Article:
- Seven Myths of the Civil War ed. by Wesley Moody
In Seven Myths of the Civil War, Wesley Moody has assembled a team of Civil War scholars in an attempt to identify and dispel key myths of the American Civil War. Moody puts their work in context with a thought-provoking eleven-page introduction and a brief epilogue. The body of the book contains seven scholarly essays. The first, by Michael T. Bernath, argues that the Confederacy did not value states' rights except when the concept could be used to protect the institution of slavery. The second, by Ian Patrick Hunt, contends that President Abraham Lincoln was not a racist. The third, by Brooks D. Simpson, clarifies that there was never a significant number of African Americans in the Confederate military. The fourth, by Barton A. Myers, asserts that the Civil War was much less of a conventional battlefield war than is commonly held. The fifth, by Benjamin Cloyd, examines the myths associated with Civil War prisoner of war camps. The sixth, by Edward H. Bonekemper III, argues that General Ulysses S. Grant's success was not due only to manpower and resources. The seventh, written by Moody himself, argues that General William T. Sherman's March to the Sea was not, and was not intended to be, a campaign of total war.
All of the essays are meticulously supported, citing the key scholarly works to help frame their arguments. Indeed, one of the major strengths of this book is that each essay provides historiographical references to the most important works on its respective topic from the 1860s to 2017. Each essay provides an excellent and needed examination of the identified myths. That said, the topics tackled do not come without controversy, even 150 years after the war and even [End Page 170] as Moody admits that these topics should continue to "be examined and reexamined … well into the future" (p. xxii).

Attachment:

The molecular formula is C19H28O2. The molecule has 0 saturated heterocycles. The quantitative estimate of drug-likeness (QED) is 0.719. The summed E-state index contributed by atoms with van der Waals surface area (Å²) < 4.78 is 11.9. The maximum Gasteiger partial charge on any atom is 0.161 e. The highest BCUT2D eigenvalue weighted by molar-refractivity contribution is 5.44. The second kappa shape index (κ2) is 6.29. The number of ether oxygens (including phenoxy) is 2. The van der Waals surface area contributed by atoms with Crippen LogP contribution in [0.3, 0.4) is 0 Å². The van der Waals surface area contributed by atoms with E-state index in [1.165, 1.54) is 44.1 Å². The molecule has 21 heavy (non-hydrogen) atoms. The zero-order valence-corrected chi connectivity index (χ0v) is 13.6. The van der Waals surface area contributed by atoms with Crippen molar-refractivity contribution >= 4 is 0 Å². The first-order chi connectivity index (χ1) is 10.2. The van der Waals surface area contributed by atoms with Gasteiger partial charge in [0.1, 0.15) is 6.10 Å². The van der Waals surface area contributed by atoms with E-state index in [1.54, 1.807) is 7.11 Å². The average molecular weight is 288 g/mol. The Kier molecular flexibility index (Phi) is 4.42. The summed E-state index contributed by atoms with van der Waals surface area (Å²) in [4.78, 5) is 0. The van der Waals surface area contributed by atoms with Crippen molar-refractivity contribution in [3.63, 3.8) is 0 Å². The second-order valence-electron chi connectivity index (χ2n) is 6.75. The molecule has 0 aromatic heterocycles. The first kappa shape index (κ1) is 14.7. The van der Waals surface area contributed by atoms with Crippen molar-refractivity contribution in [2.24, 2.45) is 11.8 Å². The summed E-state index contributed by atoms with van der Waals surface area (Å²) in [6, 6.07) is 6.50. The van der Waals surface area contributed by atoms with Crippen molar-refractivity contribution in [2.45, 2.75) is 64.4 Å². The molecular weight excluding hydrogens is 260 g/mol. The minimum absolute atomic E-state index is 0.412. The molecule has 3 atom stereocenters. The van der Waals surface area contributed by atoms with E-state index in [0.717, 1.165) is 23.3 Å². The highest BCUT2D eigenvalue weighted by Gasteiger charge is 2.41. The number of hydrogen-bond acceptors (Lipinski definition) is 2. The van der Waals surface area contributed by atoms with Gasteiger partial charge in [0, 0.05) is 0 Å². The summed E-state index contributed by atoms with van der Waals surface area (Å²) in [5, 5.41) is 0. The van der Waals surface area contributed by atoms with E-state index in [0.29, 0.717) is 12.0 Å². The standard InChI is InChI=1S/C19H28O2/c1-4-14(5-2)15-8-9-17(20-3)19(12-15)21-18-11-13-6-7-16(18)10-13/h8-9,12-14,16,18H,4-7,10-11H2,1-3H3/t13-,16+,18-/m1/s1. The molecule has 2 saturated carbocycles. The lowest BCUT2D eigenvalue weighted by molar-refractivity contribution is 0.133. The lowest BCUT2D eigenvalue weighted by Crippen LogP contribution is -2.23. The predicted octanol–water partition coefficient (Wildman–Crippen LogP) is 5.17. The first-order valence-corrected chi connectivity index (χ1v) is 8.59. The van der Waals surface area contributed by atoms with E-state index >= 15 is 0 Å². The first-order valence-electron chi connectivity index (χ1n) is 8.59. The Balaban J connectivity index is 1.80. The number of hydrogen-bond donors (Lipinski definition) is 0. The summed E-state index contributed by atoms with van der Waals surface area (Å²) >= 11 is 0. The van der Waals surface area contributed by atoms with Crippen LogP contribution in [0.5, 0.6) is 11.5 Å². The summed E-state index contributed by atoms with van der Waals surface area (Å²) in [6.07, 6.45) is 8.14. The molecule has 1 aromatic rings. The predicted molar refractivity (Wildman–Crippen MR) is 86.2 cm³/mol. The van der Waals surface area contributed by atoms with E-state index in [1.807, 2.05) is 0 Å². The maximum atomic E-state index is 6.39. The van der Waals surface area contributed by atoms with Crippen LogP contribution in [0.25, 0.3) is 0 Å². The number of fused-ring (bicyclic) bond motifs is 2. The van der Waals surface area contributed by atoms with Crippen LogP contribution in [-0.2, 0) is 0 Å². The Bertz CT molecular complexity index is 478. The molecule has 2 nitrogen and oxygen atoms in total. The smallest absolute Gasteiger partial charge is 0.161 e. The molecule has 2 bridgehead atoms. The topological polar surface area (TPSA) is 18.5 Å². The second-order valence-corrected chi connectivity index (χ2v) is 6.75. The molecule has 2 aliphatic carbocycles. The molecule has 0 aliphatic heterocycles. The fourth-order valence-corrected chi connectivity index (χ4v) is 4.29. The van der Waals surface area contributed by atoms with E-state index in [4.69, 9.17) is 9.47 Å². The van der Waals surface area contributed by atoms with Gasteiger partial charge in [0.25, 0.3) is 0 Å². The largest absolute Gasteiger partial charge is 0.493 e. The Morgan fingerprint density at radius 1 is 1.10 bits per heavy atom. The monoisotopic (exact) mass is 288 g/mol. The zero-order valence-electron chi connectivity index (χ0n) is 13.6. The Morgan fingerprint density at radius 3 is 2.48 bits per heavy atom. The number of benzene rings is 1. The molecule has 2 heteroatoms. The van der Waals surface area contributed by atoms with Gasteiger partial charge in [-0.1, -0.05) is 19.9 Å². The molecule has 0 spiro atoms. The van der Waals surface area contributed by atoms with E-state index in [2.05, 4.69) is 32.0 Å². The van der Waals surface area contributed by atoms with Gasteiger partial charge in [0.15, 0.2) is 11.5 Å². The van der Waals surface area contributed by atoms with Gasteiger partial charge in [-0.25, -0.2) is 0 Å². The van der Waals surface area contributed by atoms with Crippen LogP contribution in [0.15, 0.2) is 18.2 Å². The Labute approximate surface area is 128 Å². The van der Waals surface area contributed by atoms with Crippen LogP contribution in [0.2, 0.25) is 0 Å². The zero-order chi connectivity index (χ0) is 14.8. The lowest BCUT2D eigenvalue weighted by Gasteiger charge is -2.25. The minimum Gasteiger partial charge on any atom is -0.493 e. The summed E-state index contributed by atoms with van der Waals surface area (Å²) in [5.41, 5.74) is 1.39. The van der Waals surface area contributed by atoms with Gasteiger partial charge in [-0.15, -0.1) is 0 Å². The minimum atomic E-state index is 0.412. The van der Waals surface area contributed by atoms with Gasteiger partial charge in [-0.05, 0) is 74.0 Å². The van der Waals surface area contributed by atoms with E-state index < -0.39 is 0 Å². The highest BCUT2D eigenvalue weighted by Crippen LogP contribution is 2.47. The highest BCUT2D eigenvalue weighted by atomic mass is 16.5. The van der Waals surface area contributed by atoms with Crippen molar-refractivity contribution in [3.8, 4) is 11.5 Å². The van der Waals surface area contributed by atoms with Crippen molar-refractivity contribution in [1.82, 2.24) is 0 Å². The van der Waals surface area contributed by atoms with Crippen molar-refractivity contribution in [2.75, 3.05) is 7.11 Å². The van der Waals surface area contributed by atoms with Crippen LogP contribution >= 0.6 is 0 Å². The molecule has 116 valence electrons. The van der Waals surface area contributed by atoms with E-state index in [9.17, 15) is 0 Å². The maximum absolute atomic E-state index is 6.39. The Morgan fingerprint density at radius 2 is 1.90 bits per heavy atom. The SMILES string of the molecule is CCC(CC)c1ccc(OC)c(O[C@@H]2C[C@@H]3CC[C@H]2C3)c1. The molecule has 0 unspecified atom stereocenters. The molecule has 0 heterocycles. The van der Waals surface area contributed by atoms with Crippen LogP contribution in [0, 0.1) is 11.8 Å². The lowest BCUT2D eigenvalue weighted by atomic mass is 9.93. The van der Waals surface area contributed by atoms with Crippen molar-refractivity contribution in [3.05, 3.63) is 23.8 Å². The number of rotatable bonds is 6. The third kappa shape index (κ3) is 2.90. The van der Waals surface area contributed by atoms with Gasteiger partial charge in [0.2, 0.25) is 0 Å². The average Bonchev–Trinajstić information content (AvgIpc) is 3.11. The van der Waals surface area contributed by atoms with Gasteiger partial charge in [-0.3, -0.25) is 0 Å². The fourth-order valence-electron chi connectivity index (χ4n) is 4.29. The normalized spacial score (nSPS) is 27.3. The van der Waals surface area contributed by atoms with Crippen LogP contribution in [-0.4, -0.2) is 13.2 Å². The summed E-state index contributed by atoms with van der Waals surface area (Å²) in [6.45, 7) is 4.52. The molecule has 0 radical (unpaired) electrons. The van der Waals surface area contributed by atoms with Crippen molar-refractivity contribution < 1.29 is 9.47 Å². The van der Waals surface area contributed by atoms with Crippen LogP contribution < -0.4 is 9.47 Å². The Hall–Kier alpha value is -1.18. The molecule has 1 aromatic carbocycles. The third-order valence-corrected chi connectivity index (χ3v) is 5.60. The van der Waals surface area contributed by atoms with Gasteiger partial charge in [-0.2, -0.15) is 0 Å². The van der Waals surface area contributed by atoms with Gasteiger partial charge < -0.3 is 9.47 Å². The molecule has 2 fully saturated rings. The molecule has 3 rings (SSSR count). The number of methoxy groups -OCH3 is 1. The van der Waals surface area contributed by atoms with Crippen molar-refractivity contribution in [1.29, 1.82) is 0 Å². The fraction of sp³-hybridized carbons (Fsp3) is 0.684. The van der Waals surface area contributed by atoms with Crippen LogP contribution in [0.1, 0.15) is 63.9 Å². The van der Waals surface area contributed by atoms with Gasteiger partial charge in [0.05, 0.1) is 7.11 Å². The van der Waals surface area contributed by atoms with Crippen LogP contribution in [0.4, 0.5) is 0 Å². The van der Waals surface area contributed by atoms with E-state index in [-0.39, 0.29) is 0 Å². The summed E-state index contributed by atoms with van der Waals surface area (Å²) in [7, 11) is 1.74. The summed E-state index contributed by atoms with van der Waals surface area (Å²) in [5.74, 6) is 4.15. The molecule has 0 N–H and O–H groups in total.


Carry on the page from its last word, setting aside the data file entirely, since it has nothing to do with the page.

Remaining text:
In that spirit, some of the essays are more convincing than others. For example, Hunt's essay, arguing that Lincoln pursued antislavery goals for moral reasons (not only practical ones), was convincing, but the evidence does not prove one way or the other that Lincoln believed in the equality of black and white people. In "African Americans in Confederate Military Service: Myth and Reality," Simpson deals with black participation in Confederate service. That some black people served in the Confederate military should be acknowledged, Simpson suggests, but he posits that their service was not of the type or level that would change the nature of how the war is viewed, as some argue it should. One aspect missing in Simpson's examination is the service of people of color in the navies of the Civil War, which was allowed by both sides from the outset of the war. "Marching through Georgia: The Myth of Sherman's Total War" is thought provoking, but it leaves some questions unanswered. Did not Sherman's march have an impact on desertion rates farther north, meaning, whether or not it was intended, that it was perceived as a war on society even during the campaign? Also, since Sherman used a war-on-society approach as commander of the U.S. Army during the Indian Wars, was that a change in his strategic thinking instead of a continuation, as military history scholars have often held?
To reference a couple of highlights, Cloyd's essay, "Civil War Prisons: The Legacy of Responsibility," is refreshing because the author deals with the northern and southern myths separately, instead of trying to pigeonhole the issue into one encompassing national myth, which is problematic for many Civil War topics. "The Lost Causers' Favorite Target: Grant the Butcher," by Bonekemper, is perhaps the most convincing reexamination of a myth because the author uses both scholarship and data to show that Grant actually lost a smaller proportion of soldiers in the war than did General Robert...